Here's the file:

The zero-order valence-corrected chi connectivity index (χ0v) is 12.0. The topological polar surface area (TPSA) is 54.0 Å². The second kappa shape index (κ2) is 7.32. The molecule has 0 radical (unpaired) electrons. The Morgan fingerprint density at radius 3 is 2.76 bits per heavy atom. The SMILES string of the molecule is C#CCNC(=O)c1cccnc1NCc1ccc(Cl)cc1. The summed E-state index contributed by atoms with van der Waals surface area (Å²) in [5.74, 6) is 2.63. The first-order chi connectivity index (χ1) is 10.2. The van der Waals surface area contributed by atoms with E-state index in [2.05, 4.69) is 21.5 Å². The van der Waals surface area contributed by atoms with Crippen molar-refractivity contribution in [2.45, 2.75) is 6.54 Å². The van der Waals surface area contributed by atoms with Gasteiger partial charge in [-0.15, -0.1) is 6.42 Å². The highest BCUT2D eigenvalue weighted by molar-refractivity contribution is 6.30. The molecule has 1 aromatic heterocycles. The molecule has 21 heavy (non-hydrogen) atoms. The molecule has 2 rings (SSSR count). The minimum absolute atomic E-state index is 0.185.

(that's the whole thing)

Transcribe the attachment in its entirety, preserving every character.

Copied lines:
The zero-order valence-corrected chi connectivity index (χ0v) is 12.0. The topological polar surface area (TPSA) is 54.0 Å². The second kappa shape index (κ2) is 7.32. The molecule has 0 radical (unpaired) electrons. The Morgan fingerprint density at radius 3 is 2.76 bits per heavy atom. The SMILES string of the molecule is C#CCNC(=O)c1cccnc1NCc1ccc(Cl)cc1. The summed E-state index contributed by atoms with van der Waals surface area (Å²) in [5.74, 6) is 2.63. The first-order chi connectivity index (χ1) is 10.2. The van der Waals surface area contributed by atoms with E-state index in [2.05, 4.69) is 21.5 Å². The van der Waals surface area contributed by atoms with Crippen molar-refractivity contribution in [2.45, 2.75) is 6.54 Å². The van der Waals surface area contributed by atoms with Gasteiger partial charge in [-0.15, -0.1) is 6.42 Å². The highest BCUT2D eigenvalue weighted by molar-refractivity contribution is 6.30. The molecule has 1 aromatic heterocycles. The molecule has 21 heavy (non-hydrogen) atoms. The molecule has 2 rings (SSSR count). The minimum absolute atomic E-state index is 0.185.